January 23, 2010

Fife and Drum: Complete Fife Fingerings

--> I've had a very musical week. Hopefully we will be getting some simple music together for some of the nights around the fire at Civil War reenactments. At the moment, we are just testing out instruments. Are they easy to play? Carry? Sound good with the other instruments? It's difficult but fun. Last Ridley Creek Reenactment, a harmonica and some bones made a very agreeable accompaniment to the civilian and soldier singing.

One of our Reenacting Company might even take up fife. During the Civil War, Companies were supposed to have 2 musicians, a fifer and a drummer. The company musicians played out commands for their company in a time before high-tech mechanical means of communication. The musicians played commands and "duties." A Duty is a collection of music associated with certain tasks, such as reveille and lights out. During the Revolutionary War, the British used the Scottish and English Duties while the Americans used the Irish Duty. The United States continued to use the Irish Duty during the Civil War.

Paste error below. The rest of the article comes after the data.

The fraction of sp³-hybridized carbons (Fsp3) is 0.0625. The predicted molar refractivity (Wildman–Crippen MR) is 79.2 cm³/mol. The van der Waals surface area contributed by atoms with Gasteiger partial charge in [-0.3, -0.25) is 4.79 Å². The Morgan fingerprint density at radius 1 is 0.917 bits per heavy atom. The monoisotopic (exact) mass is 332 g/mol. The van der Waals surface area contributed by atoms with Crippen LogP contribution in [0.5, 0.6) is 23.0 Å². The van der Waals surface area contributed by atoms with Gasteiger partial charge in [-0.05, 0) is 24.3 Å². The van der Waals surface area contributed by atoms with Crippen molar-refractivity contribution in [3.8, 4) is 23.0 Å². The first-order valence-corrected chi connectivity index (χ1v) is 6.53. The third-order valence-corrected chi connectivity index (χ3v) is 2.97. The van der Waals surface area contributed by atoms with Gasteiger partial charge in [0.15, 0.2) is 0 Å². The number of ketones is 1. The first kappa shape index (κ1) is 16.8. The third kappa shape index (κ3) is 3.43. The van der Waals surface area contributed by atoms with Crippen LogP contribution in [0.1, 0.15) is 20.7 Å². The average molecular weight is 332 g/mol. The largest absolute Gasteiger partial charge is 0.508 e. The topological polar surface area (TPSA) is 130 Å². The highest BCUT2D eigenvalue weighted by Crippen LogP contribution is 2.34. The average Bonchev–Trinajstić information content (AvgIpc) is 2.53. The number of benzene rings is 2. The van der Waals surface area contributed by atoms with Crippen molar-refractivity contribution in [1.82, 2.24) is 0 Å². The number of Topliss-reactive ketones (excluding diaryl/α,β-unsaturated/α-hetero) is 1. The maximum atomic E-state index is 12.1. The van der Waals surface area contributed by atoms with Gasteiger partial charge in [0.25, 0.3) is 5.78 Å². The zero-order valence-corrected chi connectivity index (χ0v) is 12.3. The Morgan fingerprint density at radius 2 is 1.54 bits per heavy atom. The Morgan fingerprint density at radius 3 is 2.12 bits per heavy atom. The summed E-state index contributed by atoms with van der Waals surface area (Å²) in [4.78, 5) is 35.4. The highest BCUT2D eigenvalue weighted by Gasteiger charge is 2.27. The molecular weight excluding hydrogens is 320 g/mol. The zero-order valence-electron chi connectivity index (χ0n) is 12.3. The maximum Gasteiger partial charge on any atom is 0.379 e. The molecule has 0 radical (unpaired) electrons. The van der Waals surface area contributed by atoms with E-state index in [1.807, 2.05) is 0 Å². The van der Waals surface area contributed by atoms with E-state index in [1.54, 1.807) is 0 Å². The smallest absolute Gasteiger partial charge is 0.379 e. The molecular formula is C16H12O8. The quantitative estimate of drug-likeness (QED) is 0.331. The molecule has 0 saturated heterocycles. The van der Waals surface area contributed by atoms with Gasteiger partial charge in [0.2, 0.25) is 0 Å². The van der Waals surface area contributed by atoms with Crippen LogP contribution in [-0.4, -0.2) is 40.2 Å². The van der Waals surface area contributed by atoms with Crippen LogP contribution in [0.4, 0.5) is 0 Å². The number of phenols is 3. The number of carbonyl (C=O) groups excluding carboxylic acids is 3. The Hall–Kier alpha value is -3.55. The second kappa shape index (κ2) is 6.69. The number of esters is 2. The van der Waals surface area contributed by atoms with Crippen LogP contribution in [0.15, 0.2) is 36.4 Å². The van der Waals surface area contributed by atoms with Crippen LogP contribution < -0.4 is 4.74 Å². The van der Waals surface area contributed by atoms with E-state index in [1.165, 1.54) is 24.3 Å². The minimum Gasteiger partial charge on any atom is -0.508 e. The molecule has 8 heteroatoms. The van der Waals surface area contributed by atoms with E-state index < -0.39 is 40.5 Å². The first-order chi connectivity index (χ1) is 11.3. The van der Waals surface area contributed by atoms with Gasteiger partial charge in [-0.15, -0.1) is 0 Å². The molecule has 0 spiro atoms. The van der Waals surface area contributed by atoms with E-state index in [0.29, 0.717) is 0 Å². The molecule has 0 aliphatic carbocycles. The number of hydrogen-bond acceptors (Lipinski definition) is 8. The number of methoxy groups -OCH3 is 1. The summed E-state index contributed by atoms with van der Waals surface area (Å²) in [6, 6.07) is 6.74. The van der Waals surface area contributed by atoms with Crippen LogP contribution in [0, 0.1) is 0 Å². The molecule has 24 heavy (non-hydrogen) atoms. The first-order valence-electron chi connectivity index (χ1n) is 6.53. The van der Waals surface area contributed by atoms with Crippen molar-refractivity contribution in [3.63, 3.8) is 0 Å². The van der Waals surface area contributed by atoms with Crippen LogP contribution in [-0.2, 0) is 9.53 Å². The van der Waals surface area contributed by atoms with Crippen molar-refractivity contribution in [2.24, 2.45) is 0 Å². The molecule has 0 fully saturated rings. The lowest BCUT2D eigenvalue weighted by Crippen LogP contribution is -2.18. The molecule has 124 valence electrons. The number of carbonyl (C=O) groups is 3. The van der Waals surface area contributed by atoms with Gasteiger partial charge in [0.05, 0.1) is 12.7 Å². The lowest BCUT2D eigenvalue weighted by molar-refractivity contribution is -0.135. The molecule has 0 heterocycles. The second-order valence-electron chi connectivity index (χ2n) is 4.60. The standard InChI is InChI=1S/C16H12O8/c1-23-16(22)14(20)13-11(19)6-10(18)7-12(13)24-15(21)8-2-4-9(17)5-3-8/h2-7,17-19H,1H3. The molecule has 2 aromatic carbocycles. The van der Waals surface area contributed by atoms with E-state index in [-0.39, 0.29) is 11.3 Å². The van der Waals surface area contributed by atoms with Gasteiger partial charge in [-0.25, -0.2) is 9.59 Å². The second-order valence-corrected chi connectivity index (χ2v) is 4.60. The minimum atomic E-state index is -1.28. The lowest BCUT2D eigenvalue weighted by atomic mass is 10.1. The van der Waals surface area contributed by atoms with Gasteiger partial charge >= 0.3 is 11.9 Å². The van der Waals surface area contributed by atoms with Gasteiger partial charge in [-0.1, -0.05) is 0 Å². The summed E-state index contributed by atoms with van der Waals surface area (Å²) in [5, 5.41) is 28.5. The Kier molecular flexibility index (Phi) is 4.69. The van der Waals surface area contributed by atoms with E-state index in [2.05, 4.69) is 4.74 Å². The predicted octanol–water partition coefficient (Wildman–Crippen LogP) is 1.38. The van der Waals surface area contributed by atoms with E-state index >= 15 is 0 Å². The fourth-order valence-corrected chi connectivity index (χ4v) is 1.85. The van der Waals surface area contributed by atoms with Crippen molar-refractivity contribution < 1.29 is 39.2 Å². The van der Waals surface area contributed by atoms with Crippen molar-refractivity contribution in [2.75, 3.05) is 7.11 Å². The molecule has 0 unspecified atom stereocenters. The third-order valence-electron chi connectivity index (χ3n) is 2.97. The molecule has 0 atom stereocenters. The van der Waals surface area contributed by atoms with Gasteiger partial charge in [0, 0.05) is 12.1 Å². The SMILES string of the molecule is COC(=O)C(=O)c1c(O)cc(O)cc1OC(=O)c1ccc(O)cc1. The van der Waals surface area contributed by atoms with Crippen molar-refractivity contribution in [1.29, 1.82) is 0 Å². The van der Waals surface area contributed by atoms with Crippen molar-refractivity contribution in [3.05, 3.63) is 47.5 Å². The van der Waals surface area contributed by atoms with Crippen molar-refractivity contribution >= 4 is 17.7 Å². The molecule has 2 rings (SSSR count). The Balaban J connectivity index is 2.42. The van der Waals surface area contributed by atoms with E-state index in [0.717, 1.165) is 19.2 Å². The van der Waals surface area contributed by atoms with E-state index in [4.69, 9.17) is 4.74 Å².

Civil War Reenacting Fife MusicArmy musicians were a good way to relay commands to large amounts of men clearly.A good story about commands without a fifer comes from Abraham Lincoln when he first commanded a company of his own, during the Blackhawk War. It is told in the book Reminiscences of Abraham Lincoln, by Allen Thorndike Rice:

I remember his narrating his first experience in drilling his company. He was marching with a front of over twenty men across a field, when he desired to pass through a gateway into the next inclosure. " I could not for the life of me," said he, "remember the proper word of command for getting my company endwise so that it could get through the gate, so as we came near the gate I shouted : “ ‘This company is dismissed for two minutes, when it will fall in again on the other side of the gate !’”

*Note: The song H-ll on the Wabash is taken from The Drummer and Fifer's Guide by Bruce and Emmett  (1862). Many people believe that this book didn't see much use during the war but many parts of it were taken from Ashworth System of Drum Beating (1812.) The song is one of my favorites, The Purcells , a really good performing family PA have a really REALLY good rendition of it but for some reason haven't released it, (I've got some kind of demo-bootlegged CD or something.) Please go to their page and comment that you'd like to hear it and maybe they'll put it on for us.

No comments:

Post a Comment

Tell me what you think!